Oil companies that spilled 10.8 million gallons of oil in the Gulf of Mexico reimbursed by the government instead of being held accountable

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Image: Oil companies that spilled 10.8 million gallons of oil in the Gulf of Mexico reimbursed by the government instead of being held accountable

(Natural News) Much of the news coverage surrounding Hurricane Katrina, which struck New Orleans in August 2005, focused on the flooding and damage to homes caused by the storm. One aspect that didn’t get as much attention were the resulting oil spills.

More than a week after the storm, crude oil was still leaking from damaged drilling rigs, toppled storage tanks and broken pipelines from New Orleans down to the mouth of the Mississippi River. Shortly after that, Hurricane Rita made matters worse by pushing the oil let loose by Katrina further inland and inflicting further damage on oil tankers.

According to the U.S. Coast Guard, who serves as the first responder for oil spills, 540 separate reports of spills came in during this time for Louisiana waters. More than 400 pipelines and 100 drilling platforms sustained damage. All told, officials estimate that the leaks released roughly the same amount of oil as the infamous 1989 Exxon Valdez disaster, which saw 10.8 million gallons of oil spilled into Prince William Sound in Alaska.

That disaster prompted the Oil Pollution Act, which required state and federal agencies to work with companies who spill oil to assess the damage to natural resources and pay for efforts to restore it.

The Katrina-related oil spills happened more than 15 years ago, and we still haven’t seen an assessment of the damage, nor have any of the 140 parties believed to be responsible for spills been hit with any types of fines or citations related to environmental violations. There have been no restoration plans drafted for the water, ecosystems, birds and fish that were impacted, and experts worry we may never know the full extent of the damage caused to the environment.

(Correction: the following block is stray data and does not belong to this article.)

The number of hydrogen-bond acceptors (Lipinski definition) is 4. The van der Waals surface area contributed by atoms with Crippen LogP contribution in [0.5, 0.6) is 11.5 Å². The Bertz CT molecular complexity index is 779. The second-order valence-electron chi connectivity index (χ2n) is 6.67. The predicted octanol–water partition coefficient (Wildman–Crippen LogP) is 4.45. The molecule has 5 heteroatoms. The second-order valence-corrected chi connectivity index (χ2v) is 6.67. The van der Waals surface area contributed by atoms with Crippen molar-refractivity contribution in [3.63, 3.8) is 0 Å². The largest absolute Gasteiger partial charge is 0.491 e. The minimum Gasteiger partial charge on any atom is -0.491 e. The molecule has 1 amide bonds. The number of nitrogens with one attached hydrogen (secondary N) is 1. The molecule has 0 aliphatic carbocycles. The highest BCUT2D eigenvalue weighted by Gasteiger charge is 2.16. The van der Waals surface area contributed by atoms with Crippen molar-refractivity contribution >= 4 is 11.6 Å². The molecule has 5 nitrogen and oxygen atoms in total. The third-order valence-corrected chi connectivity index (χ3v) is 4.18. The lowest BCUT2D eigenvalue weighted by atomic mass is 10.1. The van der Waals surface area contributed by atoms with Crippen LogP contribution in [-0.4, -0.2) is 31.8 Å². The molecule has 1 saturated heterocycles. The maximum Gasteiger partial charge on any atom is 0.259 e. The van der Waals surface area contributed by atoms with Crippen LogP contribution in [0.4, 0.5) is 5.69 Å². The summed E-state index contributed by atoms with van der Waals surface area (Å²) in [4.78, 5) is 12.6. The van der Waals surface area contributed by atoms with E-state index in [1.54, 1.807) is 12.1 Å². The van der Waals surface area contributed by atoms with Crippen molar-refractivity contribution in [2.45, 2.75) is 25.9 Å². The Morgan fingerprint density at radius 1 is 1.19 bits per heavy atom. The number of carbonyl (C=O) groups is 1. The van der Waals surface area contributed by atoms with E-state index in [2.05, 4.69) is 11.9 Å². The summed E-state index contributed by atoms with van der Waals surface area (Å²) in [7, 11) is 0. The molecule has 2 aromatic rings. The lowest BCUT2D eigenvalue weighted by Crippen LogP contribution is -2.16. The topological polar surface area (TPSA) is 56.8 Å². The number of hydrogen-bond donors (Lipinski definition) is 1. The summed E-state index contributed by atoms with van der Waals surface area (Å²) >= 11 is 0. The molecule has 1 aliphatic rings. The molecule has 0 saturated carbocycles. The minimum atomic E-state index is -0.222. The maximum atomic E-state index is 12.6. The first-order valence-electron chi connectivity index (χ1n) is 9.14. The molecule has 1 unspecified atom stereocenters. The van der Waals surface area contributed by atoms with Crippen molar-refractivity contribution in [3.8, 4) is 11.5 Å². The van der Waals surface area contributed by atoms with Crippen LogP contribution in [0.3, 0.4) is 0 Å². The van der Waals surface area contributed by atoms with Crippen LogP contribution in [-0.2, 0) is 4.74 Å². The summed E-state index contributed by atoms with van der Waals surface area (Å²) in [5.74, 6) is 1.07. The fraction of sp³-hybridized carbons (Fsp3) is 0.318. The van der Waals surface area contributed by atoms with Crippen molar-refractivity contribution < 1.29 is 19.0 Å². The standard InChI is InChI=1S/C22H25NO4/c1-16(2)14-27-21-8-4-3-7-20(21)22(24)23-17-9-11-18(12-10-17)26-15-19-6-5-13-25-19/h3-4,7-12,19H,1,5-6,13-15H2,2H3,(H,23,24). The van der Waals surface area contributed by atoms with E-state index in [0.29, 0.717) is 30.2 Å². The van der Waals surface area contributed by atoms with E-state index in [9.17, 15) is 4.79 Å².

However, there is no doubt that it is significant. After all, even small spills can have big impacts, with oil that seeps into marsh mud affecting snails and worms and the birds who eat them, not to mention the fish in these waters and the humans who consume the fish. Marsh plants start dying, saltwater pushes them over, and the coastline recedes further; future storms then come along and compound the issue.

Not only has no one had to pay for this damage, but the oil companies who caused the spills have actually been reimbursed by a federal trust fund to the tune of $19 million. The fund allows private parties to make claims for expenses they incurred while clearing their oil spills. The companies involved only need to file papers detailing how much oil was spilled, why the spill occurred, and how they tried to capture it. Many have described the spill as caused by an “unforeseeable act of God.”

Restoring the environment will be difficult without funding

This failure to hold companies financially accountable for the spills is preventing important remediation work from being carried out. According to NOLA.com, if the companies behind these spills paid at the same rate BP paid for the oil it spilled in the Gulf of Mexico in 2010, Louisiana could see its restoration budget rise by more than $700 million.

A lawyer for the Louisiana Oil Spill Coordinator’s Office, Stephanie Morris, said that fining responsible parties can be difficult.

“The [oil companies] always fight with us,” she said. “Their position with us is always: ‘Louisiana has a lot of spills. You have a degrading coast. Are you trying to say these injuries are from my little spill?’”

Adam Babich, a former director of the Tulane Environmental Law Clinic, said that although the act of God defense is not normally enough to free oil companies from liability, it weakens arguments for holding them accountable.

It is outrageous that oil companies spilled 10.8 million gallons of oil into the Gulf of Mexico and instead of paying to help the environment get back on track, they were actually rewarded financially for polluting the water.

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